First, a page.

Chinese President Xi Jinping is expected to meet with President Trump on Saturday where he will lay out several demands, including the removal of Huawei from a U.S. blacklist, as part of a trade truce amid stalled talks, The Wall Street Journal reported Thursday.
Xi and Trump are slated to meet Saturday in Osaka, Japan, where both leaders will be attending the G-20 summit. Along with removing the ban on Huawei that restricts U.S. tech companies from selling to the Chinese tech giant, Beijing will also ask Washington to drop all tariffs along with the U.S.’s demand to buy more of its exports (on top of what was previously agreed upon), the Journal reported, citing Chinese officials with knowledge of the situation.
Xi isn’t expected to take a “confrontational tone,” the report stated, but rather lay out his ideal bilateral relationship between the two world powers. U.S. officials said they will go into the meeting seeing if their Chinese counterparts are willing to pick up trade talks from where they left off in April.
President Trump arrived in Osaka, Japan, for the G-20 meeting. (AP)
Robert Lighthizer, the U.S. chief trade negotiator, is also expected to speak with Chinese trade negotiator Liu He on the phone this week before meeting face-to-face ahead of Xi and Trump’s talks.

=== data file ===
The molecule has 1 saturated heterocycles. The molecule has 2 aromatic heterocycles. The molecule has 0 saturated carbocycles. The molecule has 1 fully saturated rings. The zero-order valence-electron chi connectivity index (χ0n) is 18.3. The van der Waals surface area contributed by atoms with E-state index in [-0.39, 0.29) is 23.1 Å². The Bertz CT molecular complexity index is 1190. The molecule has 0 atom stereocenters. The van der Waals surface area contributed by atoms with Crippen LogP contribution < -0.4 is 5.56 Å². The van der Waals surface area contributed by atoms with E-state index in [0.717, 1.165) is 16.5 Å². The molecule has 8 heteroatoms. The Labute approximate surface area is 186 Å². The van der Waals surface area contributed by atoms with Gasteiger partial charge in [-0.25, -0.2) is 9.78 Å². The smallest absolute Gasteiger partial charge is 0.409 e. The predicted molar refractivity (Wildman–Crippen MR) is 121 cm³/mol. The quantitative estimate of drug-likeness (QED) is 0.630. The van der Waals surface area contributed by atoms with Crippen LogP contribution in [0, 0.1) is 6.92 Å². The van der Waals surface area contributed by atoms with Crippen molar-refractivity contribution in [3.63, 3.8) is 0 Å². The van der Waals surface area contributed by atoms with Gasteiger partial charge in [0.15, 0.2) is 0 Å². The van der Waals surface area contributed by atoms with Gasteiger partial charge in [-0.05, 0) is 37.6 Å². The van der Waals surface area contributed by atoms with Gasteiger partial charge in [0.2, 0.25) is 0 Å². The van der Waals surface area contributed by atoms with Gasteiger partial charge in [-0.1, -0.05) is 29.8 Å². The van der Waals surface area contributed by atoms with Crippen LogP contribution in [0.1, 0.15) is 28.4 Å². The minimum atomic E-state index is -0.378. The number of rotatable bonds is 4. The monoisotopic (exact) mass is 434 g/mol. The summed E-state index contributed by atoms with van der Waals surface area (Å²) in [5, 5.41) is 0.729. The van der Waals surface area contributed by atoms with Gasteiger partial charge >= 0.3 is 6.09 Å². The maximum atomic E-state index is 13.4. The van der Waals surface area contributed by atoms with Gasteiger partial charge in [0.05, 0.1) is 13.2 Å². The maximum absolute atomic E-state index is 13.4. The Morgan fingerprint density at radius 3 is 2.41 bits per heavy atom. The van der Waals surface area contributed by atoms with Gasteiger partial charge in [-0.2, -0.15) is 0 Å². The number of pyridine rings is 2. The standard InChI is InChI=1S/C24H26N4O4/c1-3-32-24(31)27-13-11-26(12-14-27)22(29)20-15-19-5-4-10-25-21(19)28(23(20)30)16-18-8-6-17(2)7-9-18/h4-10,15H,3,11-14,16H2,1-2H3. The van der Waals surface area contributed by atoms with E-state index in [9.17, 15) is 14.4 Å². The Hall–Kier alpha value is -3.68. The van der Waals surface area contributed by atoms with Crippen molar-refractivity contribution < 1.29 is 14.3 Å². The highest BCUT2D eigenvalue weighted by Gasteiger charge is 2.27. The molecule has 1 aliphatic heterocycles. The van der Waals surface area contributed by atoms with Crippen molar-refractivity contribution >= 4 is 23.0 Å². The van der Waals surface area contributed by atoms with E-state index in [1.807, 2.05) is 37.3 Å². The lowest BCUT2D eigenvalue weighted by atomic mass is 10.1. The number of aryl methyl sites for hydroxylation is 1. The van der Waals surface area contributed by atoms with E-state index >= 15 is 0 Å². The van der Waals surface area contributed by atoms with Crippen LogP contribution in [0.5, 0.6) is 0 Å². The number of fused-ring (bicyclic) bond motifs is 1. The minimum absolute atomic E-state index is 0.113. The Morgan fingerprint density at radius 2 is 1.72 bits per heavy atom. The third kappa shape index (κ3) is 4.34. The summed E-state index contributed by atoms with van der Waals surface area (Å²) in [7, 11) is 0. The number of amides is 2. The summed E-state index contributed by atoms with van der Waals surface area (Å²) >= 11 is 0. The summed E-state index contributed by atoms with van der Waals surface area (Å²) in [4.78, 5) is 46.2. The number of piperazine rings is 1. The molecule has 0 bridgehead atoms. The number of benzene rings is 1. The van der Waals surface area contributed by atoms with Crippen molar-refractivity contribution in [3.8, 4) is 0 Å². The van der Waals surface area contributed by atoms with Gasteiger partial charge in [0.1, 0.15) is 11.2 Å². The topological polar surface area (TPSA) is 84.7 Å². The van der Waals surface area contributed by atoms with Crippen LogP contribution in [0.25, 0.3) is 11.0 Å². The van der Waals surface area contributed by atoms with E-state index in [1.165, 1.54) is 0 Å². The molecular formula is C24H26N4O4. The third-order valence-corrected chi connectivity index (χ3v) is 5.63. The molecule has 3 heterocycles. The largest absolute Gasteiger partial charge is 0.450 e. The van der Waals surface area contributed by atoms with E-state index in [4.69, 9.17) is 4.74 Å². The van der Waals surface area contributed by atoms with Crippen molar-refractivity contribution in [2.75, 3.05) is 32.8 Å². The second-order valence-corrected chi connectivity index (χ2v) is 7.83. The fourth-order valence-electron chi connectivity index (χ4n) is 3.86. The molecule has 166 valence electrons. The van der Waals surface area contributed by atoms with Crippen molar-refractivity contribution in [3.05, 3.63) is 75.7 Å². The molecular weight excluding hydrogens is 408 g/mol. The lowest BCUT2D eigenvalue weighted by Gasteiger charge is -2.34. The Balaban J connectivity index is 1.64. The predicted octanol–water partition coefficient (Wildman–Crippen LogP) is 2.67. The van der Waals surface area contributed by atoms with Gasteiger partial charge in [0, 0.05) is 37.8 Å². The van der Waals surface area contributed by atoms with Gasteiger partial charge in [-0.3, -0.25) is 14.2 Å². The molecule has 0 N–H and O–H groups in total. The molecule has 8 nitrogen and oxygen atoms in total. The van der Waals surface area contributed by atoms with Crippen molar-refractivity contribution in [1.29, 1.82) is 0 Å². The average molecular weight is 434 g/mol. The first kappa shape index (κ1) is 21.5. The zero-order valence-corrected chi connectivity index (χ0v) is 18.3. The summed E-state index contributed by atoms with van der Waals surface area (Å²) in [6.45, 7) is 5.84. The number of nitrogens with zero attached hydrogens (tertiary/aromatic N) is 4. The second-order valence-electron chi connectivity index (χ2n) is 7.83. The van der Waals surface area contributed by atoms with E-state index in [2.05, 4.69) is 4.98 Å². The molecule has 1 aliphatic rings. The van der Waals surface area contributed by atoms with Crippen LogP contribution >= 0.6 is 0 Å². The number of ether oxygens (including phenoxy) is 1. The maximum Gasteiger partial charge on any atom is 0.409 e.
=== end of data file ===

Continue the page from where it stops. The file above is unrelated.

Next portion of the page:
Both leaders arrived in Japan Thursday night ahead of the summit and much-anticipated meeting, which Trump confirmed would happen in a tweet last week. Xi and Trump’s meeting on Saturday will be the first time the two leaders will talk in person since the U.S. president threatened to impose tariffs on another $300 billion worth of goods. Trade tensions escalated in May when Trump increased tariffs on $200 billion worth of Chinese imports to 25 percent. China retaliated by increasing tariffs on $60 billion worth of American products.
Chinese President Xi Jinping arrived in Osaka, Japan for the G-20 meeting on Thursday.
Huawei was also thrust into the forefront of ongoing U.S.-China tensions when the tech giant was placed on a blacklist that effectively bars U.S. companies from supplying it with computer chips, software and other components without government approval. Several firms, including Facebook, Google and Panasonic, have since cut business ties with Huawei. The Trump administration has previously said Huawei is a national security issue, not a trade problem.
The U.S. Commerce Department last week added five Chinese organizations involved in supercomputing with military-related applications to a so-called Entity List.
Treasury Secretary Steven Mnuchin told CNBC on Wednesday a U.S.-China trade deal was nearly 90 percent done before talks collapsed when the two nations met in April. He did not specify what the conditions were for the last 10 percent of the agreement.
“We were about 90 percent of the way there [with a deal] and I think there’s a path to complete this,” he told CNBC.
“The message we want to hear is that they want to come back to the table and continue because I think there is a good outcome for their economy and the U.S. economy to get balanced trade and to continue to build on this relationship.”